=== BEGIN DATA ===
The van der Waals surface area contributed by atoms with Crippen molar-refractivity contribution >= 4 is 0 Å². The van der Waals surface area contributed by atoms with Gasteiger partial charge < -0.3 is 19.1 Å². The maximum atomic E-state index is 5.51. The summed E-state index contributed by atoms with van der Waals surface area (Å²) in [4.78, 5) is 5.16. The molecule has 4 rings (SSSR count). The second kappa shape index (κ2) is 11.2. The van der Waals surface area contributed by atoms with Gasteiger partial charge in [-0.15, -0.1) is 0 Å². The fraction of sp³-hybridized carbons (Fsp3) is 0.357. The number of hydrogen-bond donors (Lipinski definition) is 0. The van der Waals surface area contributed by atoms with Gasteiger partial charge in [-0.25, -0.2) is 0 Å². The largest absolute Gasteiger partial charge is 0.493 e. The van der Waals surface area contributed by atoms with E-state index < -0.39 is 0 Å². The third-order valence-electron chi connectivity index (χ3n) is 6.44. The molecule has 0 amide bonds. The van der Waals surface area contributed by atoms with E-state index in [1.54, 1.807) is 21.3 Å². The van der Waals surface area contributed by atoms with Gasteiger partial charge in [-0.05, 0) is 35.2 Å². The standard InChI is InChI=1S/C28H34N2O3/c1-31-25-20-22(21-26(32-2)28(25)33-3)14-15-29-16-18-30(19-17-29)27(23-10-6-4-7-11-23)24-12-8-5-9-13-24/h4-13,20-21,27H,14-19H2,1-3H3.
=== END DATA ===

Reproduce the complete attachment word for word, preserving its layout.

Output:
The van der Waals surface area contributed by atoms with Crippen molar-refractivity contribution >= 4 is 0 Å². The van der Waals surface area contributed by atoms with Gasteiger partial charge < -0.3 is 19.1 Å². The maximum atomic E-state index is 5.51. The summed E-state index contributed by atoms with van der Waals surface area (Å²) in [4.78, 5) is 5.16. The molecule has 4 rings (SSSR count). The second kappa shape index (κ2) is 11.2. The van der Waals surface area contributed by atoms with Gasteiger partial charge in [-0.15, -0.1) is 0 Å². The fraction of sp³-hybridized carbons (Fsp3) is 0.357. The number of hydrogen-bond donors (Lipinski definition) is 0. The van der Waals surface area contributed by atoms with Gasteiger partial charge in [-0.25, -0.2) is 0 Å². The largest absolute Gasteiger partial charge is 0.493 e. The van der Waals surface area contributed by atoms with E-state index < -0.39 is 0 Å². The third-order valence-electron chi connectivity index (χ3n) is 6.44. The molecule has 0 amide bonds. The van der Waals surface area contributed by atoms with E-state index in [1.54, 1.807) is 21.3 Å². The van der Waals surface area contributed by atoms with Gasteiger partial charge in [-0.05, 0) is 35.2 Å². The standard InChI is InChI=1S/C28H34N2O3/c1-31-25-20-22(21-26(32-2)28(25)33-3)14-15-29-16-18-30(19-17-29)27(23-10-6-4-7-11-23)24-12-8-5-9-13-24/h4-13,20-21,27H,14-19H2,1-3H3.